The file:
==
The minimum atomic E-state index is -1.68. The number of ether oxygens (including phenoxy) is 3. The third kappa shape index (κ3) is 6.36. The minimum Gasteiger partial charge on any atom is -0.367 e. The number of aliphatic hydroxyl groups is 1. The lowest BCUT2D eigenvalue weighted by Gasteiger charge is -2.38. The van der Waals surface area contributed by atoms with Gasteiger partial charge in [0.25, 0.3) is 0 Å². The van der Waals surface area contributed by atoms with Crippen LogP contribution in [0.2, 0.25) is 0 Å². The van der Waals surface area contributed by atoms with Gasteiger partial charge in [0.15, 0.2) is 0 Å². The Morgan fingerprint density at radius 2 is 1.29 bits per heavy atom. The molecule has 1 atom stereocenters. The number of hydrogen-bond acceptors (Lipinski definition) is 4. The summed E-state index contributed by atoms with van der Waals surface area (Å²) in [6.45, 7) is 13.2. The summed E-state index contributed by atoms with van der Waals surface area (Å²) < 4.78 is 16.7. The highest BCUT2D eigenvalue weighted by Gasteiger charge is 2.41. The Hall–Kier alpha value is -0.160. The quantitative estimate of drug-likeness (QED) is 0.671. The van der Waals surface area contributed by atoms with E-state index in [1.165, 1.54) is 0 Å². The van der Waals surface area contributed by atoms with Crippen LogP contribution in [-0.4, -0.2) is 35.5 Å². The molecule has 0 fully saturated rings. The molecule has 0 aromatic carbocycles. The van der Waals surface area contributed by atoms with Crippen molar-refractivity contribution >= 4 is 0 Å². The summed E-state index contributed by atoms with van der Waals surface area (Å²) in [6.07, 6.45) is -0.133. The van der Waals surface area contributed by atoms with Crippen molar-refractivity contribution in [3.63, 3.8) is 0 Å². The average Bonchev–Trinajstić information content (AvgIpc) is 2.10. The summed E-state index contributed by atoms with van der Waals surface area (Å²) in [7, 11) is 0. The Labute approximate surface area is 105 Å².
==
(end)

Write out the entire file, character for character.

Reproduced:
The minimum atomic E-state index is -1.68. The number of ether oxygens (including phenoxy) is 3. The third kappa shape index (κ3) is 6.36. The minimum Gasteiger partial charge on any atom is -0.367 e. The number of aliphatic hydroxyl groups is 1. The lowest BCUT2D eigenvalue weighted by Gasteiger charge is -2.38. The van der Waals surface area contributed by atoms with Gasteiger partial charge in [0.25, 0.3) is 0 Å². The van der Waals surface area contributed by atoms with Crippen LogP contribution in [0.2, 0.25) is 0 Å². The van der Waals surface area contributed by atoms with Gasteiger partial charge in [0.15, 0.2) is 0 Å². The Morgan fingerprint density at radius 2 is 1.29 bits per heavy atom. The molecule has 1 atom stereocenters. The number of hydrogen-bond acceptors (Lipinski definition) is 4. The summed E-state index contributed by atoms with van der Waals surface area (Å²) in [6.45, 7) is 13.2. The summed E-state index contributed by atoms with van der Waals surface area (Å²) < 4.78 is 16.7. The highest BCUT2D eigenvalue weighted by Gasteiger charge is 2.41. The Hall–Kier alpha value is -0.160. The quantitative estimate of drug-likeness (QED) is 0.671. The van der Waals surface area contributed by atoms with E-state index in [1.165, 1.54) is 0 Å². The van der Waals surface area contributed by atoms with Crippen LogP contribution in [-0.4, -0.2) is 35.5 Å². The molecule has 0 fully saturated rings. The molecule has 0 aromatic carbocycles. The van der Waals surface area contributed by atoms with Crippen molar-refractivity contribution >= 4 is 0 Å². The summed E-state index contributed by atoms with van der Waals surface area (Å²) in [6.07, 6.45) is -0.133. The van der Waals surface area contributed by atoms with Crippen molar-refractivity contribution in [3.63, 3.8) is 0 Å². The average Bonchev–Trinajstić information content (AvgIpc) is 2.10. The summed E-state index contributed by atoms with van der Waals surface area (Å²) in [7, 11) is 0. The Labute approximate surface area is 105 Å².